There’s no shortage of opinions on President Obama’s decision last week to take executive action and offer states waivers from requirements of No Child Left Behind. (We curated some of them last week.)
NCLB is simply a device to create and declare failure, as are most “standards”. That is politics — controlling “measures” is controlling the population. I think that it’s naive to think ANY president intends to do anything but follow a corporate model towards privatization on a greater and greater scale.
In a similar vein, commenter ‘h4x354x0r’ offered his own, er, modest proposal? about the Obama NCLB announcement:
NCLB was never intended to improve education. It was intended to make it appear public education was a failure, so that vouchers could be implemented instead. It’s been working splendidly so far; this is it’s first speed bump on the road to ending public education. But I have little doubt that the “punishment mentality” nation will, in the end, eat it’s own children to avoid the real cost of educating them.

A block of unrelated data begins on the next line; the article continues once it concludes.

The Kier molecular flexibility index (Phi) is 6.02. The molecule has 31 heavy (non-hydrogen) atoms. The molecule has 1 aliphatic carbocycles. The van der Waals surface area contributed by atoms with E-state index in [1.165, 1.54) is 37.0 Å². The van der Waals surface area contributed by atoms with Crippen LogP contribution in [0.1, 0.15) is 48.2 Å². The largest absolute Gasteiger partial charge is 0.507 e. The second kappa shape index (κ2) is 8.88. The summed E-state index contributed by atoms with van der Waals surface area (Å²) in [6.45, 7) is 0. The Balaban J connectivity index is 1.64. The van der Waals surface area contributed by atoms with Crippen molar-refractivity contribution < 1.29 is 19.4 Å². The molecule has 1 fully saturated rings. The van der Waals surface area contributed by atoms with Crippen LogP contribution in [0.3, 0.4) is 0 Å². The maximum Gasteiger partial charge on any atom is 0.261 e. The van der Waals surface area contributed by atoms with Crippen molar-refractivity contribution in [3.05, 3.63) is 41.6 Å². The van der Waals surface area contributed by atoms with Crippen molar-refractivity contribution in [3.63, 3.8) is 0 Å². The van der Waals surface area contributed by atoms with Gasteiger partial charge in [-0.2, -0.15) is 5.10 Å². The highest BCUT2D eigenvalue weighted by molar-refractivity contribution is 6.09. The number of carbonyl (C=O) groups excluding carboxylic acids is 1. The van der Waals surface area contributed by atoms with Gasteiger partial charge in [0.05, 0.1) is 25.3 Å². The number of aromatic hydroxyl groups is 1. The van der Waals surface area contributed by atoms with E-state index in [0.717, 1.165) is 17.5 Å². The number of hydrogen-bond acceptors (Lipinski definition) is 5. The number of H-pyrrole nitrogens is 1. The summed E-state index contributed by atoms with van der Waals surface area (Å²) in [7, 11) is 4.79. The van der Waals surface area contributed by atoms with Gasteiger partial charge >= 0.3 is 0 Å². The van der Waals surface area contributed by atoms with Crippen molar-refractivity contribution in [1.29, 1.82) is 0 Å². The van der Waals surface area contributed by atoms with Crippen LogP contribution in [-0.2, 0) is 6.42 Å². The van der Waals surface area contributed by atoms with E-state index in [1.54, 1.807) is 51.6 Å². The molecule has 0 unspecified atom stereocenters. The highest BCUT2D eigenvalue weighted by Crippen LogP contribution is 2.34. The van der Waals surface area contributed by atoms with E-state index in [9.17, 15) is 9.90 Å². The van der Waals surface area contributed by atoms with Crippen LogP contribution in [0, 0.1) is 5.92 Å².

Have a reaction to these comments? Feel free to leave a comment of your own.
Also, we heard lots of feedback on the idea that making standardized testing less secure could actually help prevent Atlanta-esque cheating scandals in the future. Here’s some comments section reaction to the idea of making a large bank of questions public, and selected a few of the questions at random for computerized testing:
This goes back to the point of a standardized test: is it to test knowledge or critical thinking skills? If the tests were meant to see how students can think on their feet, then having all the questions published beforehand defeats this purpose. Memorizing test questions and answers also doesn’t necessarily count as acquiring knowledge.
FAA (aviation) exams are given this way. The questions (and answers) are public and, indeed, there are companies that do weekend crash courses to shove them all into a student’s head. (I took one.) With a large enough database, it shouldn’t make a significant difference that the questions are available; the knowledge is still required.
As a teacher having the assessment of material available to me certainly increases my effectiveness. If I know what kind of question my students may have to answer I can prepare them–I’m not teaching to the test I’m teaching them the material that the state has asked me to teach. I’m teaching them how to study, how to be successful, and even how to jump through hoops that college applications, employers, and the government always seems to place in front of them.